The Mental Exists, Matter Does Not

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Written by Dr. Nash Popovic

This position, known broadly speaking as idealism, is advocated by a number of scientists and philosophers (e.g. A. S. Eddington, J. Jeans, G. F. Stout, W. Harman). In conversation with Einstein, the famous Indian poet and philosopher Rabindranath Tagore defended, rather successfully, a (‘weak’) version of idealism against realism.

Idealism is not so absurd as it seems at first glance (especially if it is considered epistemologically rather than ontologically). In the end, what we know is the content of our mind (our perceptions are part of our mind not reality); and that content does not necessarily correspond to something ‘out there’. For example, the experience of solidity is only a mental product. As science confirms, a stone that appears solid is in fact mostly empty space. The usual refutation that goes something like ‘if you hit a table, the pain will be an obvious proof that it is real’, does not, in fact, hold water. There is no reason why pain cannot be an established reaction to mental representations as much as material objects that have an independent existence. After all, we can experience pain in a dream as a result of hitting a dreamt table that is evidently not material.

A more serious problem that this position faces is how things unknown and unperceived by anybody can still exist. For example, somebody hides a treasure and subsequently dies. Nobody knows about it, but years later it is accidentally found. It makes sense to think that the treasure has existed all the time, although it was not in the mind of anybody. Bishop Berkeley (1685-1753), a philosopher often associated with this perspective, argues that reality is coherent and has continuity because it is in the mind of God, who is an omnipresent observer. Philosopher Leibniz (1646 – 1716) takes the view that there are many individual minds that together make possible the existence of the physical universe. However, even if the idea that God or many individual minds provide continuity and consistency of material reality is accepted (which is by all means far from straightforward), another fundamental issue remains. Whatever is called matter in our mental representations is distinct from non-matter (a dreamt table is, for all practical purposes, different from what is normally considered a real table). So if they are both subgroups of the mental, there is a need to explain how these two subgroups relate to each other (e.g. what the difference is between hallucinations and perceptions). In an absence of such an explanation, this perspective still leaves the mind-body problem effectively unresolved.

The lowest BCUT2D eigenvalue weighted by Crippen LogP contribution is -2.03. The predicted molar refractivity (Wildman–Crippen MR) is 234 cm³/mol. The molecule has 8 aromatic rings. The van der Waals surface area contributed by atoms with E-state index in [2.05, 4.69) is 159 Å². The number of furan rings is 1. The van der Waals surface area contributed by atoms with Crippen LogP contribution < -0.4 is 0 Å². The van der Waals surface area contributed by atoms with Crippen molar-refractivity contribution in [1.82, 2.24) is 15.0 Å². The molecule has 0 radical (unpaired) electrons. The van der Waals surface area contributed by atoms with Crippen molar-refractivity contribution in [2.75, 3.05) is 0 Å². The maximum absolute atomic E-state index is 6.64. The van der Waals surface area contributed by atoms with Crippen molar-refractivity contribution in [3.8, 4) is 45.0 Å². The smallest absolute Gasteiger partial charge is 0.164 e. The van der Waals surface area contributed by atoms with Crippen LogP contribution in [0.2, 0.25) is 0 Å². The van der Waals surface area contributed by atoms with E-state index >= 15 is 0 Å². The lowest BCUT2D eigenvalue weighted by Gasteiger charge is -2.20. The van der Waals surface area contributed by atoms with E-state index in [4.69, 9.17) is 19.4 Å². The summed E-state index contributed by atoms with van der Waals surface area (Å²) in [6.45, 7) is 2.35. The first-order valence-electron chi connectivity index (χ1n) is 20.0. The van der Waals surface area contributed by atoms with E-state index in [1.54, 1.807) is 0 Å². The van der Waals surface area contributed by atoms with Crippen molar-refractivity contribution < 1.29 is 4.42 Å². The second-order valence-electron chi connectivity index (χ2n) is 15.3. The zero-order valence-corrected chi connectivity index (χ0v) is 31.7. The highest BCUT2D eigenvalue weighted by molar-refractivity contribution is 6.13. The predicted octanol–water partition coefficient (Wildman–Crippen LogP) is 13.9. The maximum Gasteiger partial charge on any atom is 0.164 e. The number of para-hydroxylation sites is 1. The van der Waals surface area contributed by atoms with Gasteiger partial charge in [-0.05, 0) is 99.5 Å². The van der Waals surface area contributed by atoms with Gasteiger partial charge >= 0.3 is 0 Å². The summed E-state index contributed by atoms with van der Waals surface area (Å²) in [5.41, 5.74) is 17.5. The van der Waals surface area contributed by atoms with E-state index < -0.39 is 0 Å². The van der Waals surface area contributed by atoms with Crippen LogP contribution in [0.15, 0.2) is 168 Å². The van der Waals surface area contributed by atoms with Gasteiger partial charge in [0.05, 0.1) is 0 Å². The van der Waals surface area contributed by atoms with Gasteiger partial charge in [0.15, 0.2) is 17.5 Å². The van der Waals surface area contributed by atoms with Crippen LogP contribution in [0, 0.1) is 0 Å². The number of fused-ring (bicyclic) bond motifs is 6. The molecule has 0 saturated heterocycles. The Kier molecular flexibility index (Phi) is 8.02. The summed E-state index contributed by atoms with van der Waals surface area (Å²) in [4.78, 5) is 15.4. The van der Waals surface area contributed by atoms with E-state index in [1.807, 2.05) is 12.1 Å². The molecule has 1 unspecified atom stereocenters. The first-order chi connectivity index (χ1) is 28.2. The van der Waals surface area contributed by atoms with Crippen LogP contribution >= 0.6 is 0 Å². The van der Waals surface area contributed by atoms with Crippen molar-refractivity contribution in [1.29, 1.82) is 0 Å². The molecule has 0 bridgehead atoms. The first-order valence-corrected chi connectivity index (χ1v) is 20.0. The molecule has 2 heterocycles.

It can be concluded that neither materialist nor idealist monism provide sufficiently convincing positions to overthrow the common sense assumption that both matter and mind exist and cannot be reduced to each other. This, however, does not preclude the possibility that one causes the other, which we will consider next.